Tech and kids: Research shows the "promise and peril"

Confusing Tech Conferences
All over the world, there have to be at least a dozen tech conferences taking place over the course of a day. At these conferences, various items can be discussed, from new technology, to console gaming, and to the affect that technology can have on various elements of life. In these, we find people saying, “technology is good for the future,” or “technology is helpful in this current job market.” No kidding. Unfortunately, these conferences are often short on how to bring technology into kids’ lives in meaningful ways.

However, at least one researcher, Paul Howard-Jones, has called out this disparity. At the research conference “Promise and Peril: The Impact of Technology on Children, Schools and Communities” late last month, Howard-Jones explained,

“Parents and teachers need solid evidence and research about the benefits and pitfalls of various technologies.”

Parents Argue Against Technology
Is he saying that technology should come nowhere near education? Many parents have been obviously concerned about kids’ excessive use of video games and computers; why, then, would they allow their students to bring a laptop or even perhaps a tablet to class? In a normal situation, I don’t think they would (or at least would have a hard time seeing the value). This research conference highlighted why parents and administrative powers in schools are worried about taking an agreeable stance on the movement to get every school updated with the latest technology for education.

Educational Technology: Good or Bad?
The point of the lecture by the keynote speaker, Dr. Michael Rich, was to make sure that criticizing the ever-growing amount of media in the classroom was put to rest. If the audience was able to leave with one thing, it would be that “Technology in classrooms isn’t necessarily good or bad – it’s how you use it that counts.” For instance, if a school has every child on a laptop, but those laptops are not monitored…couldn’t the children just be playing Angry Birds instead of doing what they’re supposed to?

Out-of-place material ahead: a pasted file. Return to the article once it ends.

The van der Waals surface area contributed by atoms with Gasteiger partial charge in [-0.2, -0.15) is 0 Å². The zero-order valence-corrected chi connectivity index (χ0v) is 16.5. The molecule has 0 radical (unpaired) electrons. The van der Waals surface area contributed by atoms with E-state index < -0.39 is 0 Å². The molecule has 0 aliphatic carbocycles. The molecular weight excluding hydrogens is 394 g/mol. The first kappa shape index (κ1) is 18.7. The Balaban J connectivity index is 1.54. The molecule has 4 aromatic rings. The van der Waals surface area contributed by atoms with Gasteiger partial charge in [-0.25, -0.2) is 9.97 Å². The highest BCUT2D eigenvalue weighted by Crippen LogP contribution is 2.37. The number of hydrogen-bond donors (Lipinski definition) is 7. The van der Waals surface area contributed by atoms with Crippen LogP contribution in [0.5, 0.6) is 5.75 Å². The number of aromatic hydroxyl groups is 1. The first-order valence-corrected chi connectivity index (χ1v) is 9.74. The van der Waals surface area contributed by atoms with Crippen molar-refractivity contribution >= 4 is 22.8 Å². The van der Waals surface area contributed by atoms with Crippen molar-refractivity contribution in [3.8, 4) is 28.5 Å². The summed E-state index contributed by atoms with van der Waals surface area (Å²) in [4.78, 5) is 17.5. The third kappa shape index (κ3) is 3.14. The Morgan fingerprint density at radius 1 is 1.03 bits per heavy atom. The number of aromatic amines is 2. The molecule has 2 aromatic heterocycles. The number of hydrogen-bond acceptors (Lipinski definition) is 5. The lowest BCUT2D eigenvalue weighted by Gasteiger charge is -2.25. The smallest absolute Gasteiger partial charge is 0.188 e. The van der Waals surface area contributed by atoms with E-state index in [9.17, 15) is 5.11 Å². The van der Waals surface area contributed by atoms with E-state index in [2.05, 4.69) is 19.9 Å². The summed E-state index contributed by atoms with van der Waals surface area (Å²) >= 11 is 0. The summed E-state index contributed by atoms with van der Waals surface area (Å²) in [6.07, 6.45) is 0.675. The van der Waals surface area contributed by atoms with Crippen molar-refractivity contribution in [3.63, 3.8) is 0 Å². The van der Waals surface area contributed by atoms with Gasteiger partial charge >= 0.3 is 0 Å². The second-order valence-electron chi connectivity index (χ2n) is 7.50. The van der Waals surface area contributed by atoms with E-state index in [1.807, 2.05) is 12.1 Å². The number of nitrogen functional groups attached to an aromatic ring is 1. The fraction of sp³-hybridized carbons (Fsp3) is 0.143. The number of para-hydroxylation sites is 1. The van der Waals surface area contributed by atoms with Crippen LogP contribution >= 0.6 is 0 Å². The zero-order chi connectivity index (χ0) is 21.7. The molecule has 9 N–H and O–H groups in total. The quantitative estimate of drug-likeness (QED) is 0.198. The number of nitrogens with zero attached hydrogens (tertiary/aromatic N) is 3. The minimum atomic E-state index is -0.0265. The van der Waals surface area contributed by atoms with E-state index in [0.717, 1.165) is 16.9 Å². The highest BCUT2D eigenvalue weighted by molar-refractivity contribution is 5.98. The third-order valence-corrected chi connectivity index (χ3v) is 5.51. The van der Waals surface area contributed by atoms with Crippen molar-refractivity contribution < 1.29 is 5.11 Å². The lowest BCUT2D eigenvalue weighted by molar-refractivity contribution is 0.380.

Conclusions
There many examples like this. With every pro in technology, there is a con to using it in education. If you make a list, it could seemingly go on and on. One good thing about educational technology stands out above the rest, however. “A 2010 study in the United States showed children between eight and 18 years old spend more than 7-1/2 hours a day using media…” but this isn’t a bad thing. In fact, as discussed at the conference, video games are now being proven to “enhance some brain functions such as visual motor skills and the ability to make fast inferences.” By the end of the lectures, it was decided that technology might affect children poorly, but when it comes to education, technology almost always has the potential for good if used and implemented correctly with the right pedagogy to back it up.


Leave a Reply

Your email address will not be published. Required fields are marked *

[index]
[index]
[i]
[i]
[id, count]
[id, count]
[f.tagName.toLowerCase()]
[f.tagName.toLowerCase()]
[ id, validationType, arg1, arg2 ]
[ id, validationType, arg1, arg2 ]
[field.tagName.toLowerCase()]
[field.tagName.toLowerCase()]
[i]
[i]
[i]
[i]
[i]
[i]
[i]
[i]
[i]
[i]
[i]
[i]
[i]
[i]
[i]
[i]
[i]
[i]
[i]
[i]
[i]
[i]
[i]
[i]
[i]
[i]
[i]
[i]
[index]
[index]
[i]
[i]
[id, count]
[id, count]
[f.tagName.toLowerCase()]
[f.tagName.toLowerCase()]
[ id, validationType, arg1, arg2 ]
[ id, validationType, arg1, arg2 ]
[field.tagName.toLowerCase()]
[field.tagName.toLowerCase()]
[i]
[i]
[i]
[i]
[i]
[i]
[i]
[i]
[i]
[i]
[i]
[i]
[i]
[i]
[i]
[i]
[i]
[i]
[i]
[i]
[i]
[i]
[i]
[i]
[i]
[i]
[i]
[i]
[index]
[index]
[i]
[i]
[id, count]
[id, count]
[f.tagName.toLowerCase()]
[f.tagName.toLowerCase()]
[ id, validationType, arg1, arg2 ]
[ id, validationType, arg1, arg2 ]
[field.tagName.toLowerCase()]
[field.tagName.toLowerCase()]
[i]
[i]
[i]
[i]
[i]
[i]
[i]
[i]
[i]
[i]
[i]
[i]
[i]
[i]
[i]
[i]
[i]
[i]
[i]
[i]
[i]
[i]
[i]
[i]
[i]
[i]
[i]
[i]
[index]
[index]
[i]
[i]
[id, count]
[id, count]
[f.tagName.toLowerCase()]
[f.tagName.toLowerCase()]
[ id, validationType, arg1, arg2 ]
[ id, validationType, arg1, arg2 ]
[field.tagName.toLowerCase()]
[field.tagName.toLowerCase()]
[i]
[i]
[i]
[i]
[i]
[i]
[i]
[i]
[i]
[i]
[i]
[i]
[i]
[i]
[i]
[i]
[i]
[i]
[i]
[i]
[i]
[i]
[i]
[i]
[i]
[i]
[i]
[i]
[index]
[index]
[i]
[i]
[id, count]
[id, count]
[f.tagName.toLowerCase()]
[f.tagName.toLowerCase()]
[ id, validationType, arg1, arg2 ]
[ id, validationType, arg1, arg2 ]
[field.tagName.toLowerCase()]
[field.tagName.toLowerCase()]
[i]
[i]
[i]
[i]
[i]
[i]
[i]
[i]
[i]
[i]
[i]
[i]
[i]
[i]
[i]
[i]
[i]
[i]
[i]
[i]
[i]
[i]
[i]
[i]
[i]
[i]
[i]
[i]
[index]
[index]
[i]
[i]
[id, count]
[id, count]
[f.tagName.toLowerCase()]
[f.tagName.toLowerCase()]
[ id, validationType, arg1, arg2 ]
[ id, validationType, arg1, arg2 ]
[field.tagName.toLowerCase()]
[field.tagName.toLowerCase()]
[i]
[i]
[i]
[i]
[i]
[i]
[i]
[i]
[i]
[i]
[i]
[i]
[i]
[i]
[i]
[i]
[i]
[i]
[i]
[i]
[i]
[i]
[i]
[i]
[i]
[i]
[i]
[i]